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Police campaign for road safety

Smooth Operator 2010.jpg
Police from across D.C. region stage show of force for safety campaign. (Thomson)

In the minds of many police officials, aggressive driving and distracted driving are linked, because the results are often the same. At an event Thursday morning marking the last phase of this year's Smooth Operator enforcement campaign, U.S. Park Police Chief Salvatore R. Lauro cited the fatal showdown between two drivers on the George Washington Parkway in 1996 as an early example of tragically aggressive driving.

Capt. Susan Culin of the Fairfax County police cited a very recent case of tragically distracted driving in which a motorist looked down at his cellphone and failed to see a red light, leading to a fatal crash at a county intersection.

Police fear that the causes behind aggressive and distracted driving are becoming cultural norms, as Culin put it. "We have to stigmatize this type of behavior," she said.

That's the logic behind events like this morning's gathering of police. Officials noted that their officers have issued more than 345,000 citations and warnings as part of this year's Smooth Operator traffic enforcement campaign.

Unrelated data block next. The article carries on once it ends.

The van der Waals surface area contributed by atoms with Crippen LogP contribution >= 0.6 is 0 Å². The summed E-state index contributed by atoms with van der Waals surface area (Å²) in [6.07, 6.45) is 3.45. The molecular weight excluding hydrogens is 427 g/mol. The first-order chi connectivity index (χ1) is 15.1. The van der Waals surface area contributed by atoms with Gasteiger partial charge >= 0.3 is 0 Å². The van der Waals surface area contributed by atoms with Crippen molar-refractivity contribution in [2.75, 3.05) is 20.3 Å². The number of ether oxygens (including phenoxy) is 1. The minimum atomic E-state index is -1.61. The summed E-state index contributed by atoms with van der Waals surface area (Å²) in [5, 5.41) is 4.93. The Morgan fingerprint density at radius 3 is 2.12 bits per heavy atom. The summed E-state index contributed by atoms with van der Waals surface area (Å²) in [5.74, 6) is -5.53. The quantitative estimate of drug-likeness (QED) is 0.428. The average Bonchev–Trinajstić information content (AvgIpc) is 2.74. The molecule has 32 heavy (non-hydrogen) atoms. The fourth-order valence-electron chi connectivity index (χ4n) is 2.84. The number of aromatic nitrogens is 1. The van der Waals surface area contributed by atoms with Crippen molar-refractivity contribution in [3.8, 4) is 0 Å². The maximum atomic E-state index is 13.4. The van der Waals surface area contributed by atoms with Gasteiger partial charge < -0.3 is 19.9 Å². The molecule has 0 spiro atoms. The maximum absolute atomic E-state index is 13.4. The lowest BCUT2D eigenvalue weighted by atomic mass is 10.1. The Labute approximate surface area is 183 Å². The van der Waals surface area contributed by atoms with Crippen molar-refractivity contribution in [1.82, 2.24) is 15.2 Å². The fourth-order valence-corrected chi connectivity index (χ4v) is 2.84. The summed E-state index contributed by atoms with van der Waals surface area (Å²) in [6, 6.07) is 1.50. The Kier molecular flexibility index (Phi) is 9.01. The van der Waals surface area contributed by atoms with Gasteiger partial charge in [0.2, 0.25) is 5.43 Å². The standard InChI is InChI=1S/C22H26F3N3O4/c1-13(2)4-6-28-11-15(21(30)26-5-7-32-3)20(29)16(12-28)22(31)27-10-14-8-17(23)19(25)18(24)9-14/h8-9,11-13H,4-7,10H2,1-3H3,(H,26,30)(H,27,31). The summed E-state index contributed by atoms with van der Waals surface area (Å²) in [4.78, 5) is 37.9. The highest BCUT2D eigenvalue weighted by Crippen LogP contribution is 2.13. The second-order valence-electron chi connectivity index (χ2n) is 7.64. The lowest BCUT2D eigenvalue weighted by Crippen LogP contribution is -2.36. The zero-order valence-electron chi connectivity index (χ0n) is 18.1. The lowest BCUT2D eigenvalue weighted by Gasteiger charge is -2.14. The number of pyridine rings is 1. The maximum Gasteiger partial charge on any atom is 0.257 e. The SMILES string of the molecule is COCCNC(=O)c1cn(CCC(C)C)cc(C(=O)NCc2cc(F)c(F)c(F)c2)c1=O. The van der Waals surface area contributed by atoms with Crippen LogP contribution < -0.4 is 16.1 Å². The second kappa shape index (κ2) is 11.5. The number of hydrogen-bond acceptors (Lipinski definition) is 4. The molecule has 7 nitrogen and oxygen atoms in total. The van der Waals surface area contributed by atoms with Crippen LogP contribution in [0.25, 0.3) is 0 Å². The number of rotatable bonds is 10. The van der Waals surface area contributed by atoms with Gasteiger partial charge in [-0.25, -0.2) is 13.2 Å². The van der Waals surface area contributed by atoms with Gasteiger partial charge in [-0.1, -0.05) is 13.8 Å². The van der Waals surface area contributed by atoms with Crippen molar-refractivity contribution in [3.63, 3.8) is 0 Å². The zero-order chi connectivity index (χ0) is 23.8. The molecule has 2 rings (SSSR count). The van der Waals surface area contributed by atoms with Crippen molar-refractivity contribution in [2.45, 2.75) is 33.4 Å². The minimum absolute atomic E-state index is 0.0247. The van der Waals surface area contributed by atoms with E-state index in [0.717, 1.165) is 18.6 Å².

That's hundreds of thousands of drivers who got a message, but still a small portion of the driving public. So to expand the message, officers on motorcycles, in patrol cars and in helicopters turned on their warning lights and drove off so that the TV cameras and writers like me could relay the warning that the campaign continues. Many more citations will be issued this week.

Assistant D.C. Police Chief Patrick Burke was among several police officials who spoke about the odd perception many drivers hold about aggressive driving. He noted surveys showing that a majority of drivers consider aggressive driving a serious problem. Yet a majority also say that they've engaged in driving behavior generally defined as aggressive.

Somehow, behavior that's bad for other drivers is okay if we're doing it, because we've got a good reason, and because we are, after all, good drivers.

But putting someone's life in danger is "inexcusable," Burke said.

Society, as well as the police, "must continue to attach a stigma to this behavior," Prince George's Police Chief Roberto Hylton said. A person doesn't have to be firing shots from a car to be a danger to fellow drivers. Speeding, or a phone message check, can do the trick just as well.

By Robert Thomson  | September 16, 2010; 2:10 PM ET
Categories:  Traffic Safety  
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